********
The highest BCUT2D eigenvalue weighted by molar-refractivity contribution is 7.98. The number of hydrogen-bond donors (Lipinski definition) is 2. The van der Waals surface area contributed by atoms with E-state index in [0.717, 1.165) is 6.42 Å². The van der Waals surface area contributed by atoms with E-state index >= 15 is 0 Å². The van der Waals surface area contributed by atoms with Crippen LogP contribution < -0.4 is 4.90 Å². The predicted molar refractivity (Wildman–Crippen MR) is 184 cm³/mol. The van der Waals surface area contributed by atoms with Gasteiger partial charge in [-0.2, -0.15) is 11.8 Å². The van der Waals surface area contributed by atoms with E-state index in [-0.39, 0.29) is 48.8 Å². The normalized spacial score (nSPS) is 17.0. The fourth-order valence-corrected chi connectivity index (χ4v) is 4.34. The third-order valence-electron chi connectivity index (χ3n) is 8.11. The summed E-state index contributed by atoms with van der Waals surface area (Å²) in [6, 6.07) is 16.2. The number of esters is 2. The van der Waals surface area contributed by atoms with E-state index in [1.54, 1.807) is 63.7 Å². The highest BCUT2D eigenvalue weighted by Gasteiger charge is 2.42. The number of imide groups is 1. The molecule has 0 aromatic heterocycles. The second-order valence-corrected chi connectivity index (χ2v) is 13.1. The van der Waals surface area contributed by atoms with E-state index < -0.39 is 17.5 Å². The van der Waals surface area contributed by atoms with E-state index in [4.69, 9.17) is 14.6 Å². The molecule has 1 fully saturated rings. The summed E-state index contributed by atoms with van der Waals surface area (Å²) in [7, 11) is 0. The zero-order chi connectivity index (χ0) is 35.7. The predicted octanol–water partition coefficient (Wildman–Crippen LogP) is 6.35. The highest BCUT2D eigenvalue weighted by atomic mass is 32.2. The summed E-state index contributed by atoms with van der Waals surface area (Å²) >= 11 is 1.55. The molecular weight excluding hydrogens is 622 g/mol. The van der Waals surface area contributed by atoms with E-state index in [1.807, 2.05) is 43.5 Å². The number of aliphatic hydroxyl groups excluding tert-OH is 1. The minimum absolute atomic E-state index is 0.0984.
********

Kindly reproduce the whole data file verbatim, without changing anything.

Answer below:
The highest BCUT2D eigenvalue weighted by molar-refractivity contribution is 7.98. The number of hydrogen-bond donors (Lipinski definition) is 2. The van der Waals surface area contributed by atoms with E-state index in [0.717, 1.165) is 6.42 Å². The van der Waals surface area contributed by atoms with E-state index >= 15 is 0 Å². The van der Waals surface area contributed by atoms with Crippen LogP contribution < -0.4 is 4.90 Å². The predicted molar refractivity (Wildman–Crippen MR) is 184 cm³/mol. The van der Waals surface area contributed by atoms with Gasteiger partial charge in [-0.2, -0.15) is 11.8 Å². The van der Waals surface area contributed by atoms with E-state index in [-0.39, 0.29) is 48.8 Å². The normalized spacial score (nSPS) is 17.0. The fourth-order valence-corrected chi connectivity index (χ4v) is 4.34. The third-order valence-electron chi connectivity index (χ3n) is 8.11. The summed E-state index contributed by atoms with van der Waals surface area (Å²) in [6, 6.07) is 16.2. The number of esters is 2. The van der Waals surface area contributed by atoms with E-state index in [1.54, 1.807) is 63.7 Å². The highest BCUT2D eigenvalue weighted by Gasteiger charge is 2.42. The number of imide groups is 1. The molecule has 0 aromatic heterocycles. The second-order valence-corrected chi connectivity index (χ2v) is 13.1. The van der Waals surface area contributed by atoms with E-state index < -0.39 is 17.5 Å². The van der Waals surface area contributed by atoms with E-state index in [4.69, 9.17) is 14.6 Å². The molecule has 1 fully saturated rings. The summed E-state index contributed by atoms with van der Waals surface area (Å²) in [7, 11) is 0. The zero-order chi connectivity index (χ0) is 35.7. The predicted octanol–water partition coefficient (Wildman–Crippen LogP) is 6.35. The highest BCUT2D eigenvalue weighted by atomic mass is 32.2. The summed E-state index contributed by atoms with van der Waals surface area (Å²) >= 11 is 1.55. The molecular weight excluding hydrogens is 622 g/mol. The van der Waals surface area contributed by atoms with E-state index in [1.807, 2.05) is 43.5 Å². The number of aliphatic hydroxyl groups excluding tert-OH is 1. The minimum absolute atomic E-state index is 0.0984.